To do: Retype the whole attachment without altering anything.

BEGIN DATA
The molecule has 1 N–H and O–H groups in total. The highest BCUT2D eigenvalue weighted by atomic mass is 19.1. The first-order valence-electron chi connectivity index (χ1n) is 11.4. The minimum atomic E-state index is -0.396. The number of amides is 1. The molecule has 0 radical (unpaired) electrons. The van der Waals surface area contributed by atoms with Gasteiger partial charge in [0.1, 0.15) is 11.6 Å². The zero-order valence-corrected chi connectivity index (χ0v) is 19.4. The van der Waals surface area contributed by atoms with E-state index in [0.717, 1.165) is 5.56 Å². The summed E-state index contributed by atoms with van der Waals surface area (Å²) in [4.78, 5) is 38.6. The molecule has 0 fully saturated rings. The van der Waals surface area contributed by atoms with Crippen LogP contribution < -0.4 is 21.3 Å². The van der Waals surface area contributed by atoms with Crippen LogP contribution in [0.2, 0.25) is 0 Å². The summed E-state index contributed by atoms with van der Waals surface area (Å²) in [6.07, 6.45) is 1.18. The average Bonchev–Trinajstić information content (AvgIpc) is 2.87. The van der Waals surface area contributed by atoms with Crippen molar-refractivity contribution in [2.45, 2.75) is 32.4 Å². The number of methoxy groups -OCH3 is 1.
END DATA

The molecule has 1 N–H and O–H groups in total. The highest BCUT2D eigenvalue weighted by atomic mass is 19.1. The first-order valence-electron chi connectivity index (χ1n) is 11.4. The minimum atomic E-state index is -0.396. The number of amides is 1. The molecule has 0 radical (unpaired) electrons. The van der Waals surface area contributed by atoms with Gasteiger partial charge in [0.1, 0.15) is 11.6 Å². The zero-order valence-corrected chi connectivity index (χ0v) is 19.4. The van der Waals surface area contributed by atoms with E-state index in [0.717, 1.165) is 5.56 Å². The summed E-state index contributed by atoms with van der Waals surface area (Å²) in [4.78, 5) is 38.6. The molecule has 0 fully saturated rings. The van der Waals surface area contributed by atoms with Crippen LogP contribution < -0.4 is 21.3 Å². The van der Waals surface area contributed by atoms with Crippen LogP contribution in [0.2, 0.25) is 0 Å². The summed E-state index contributed by atoms with van der Waals surface area (Å²) in [6.07, 6.45) is 1.18. The average Bonchev–Trinajstić information content (AvgIpc) is 2.87. The van der Waals surface area contributed by atoms with Crippen molar-refractivity contribution in [2.45, 2.75) is 32.4 Å². The number of methoxy groups -OCH3 is 1.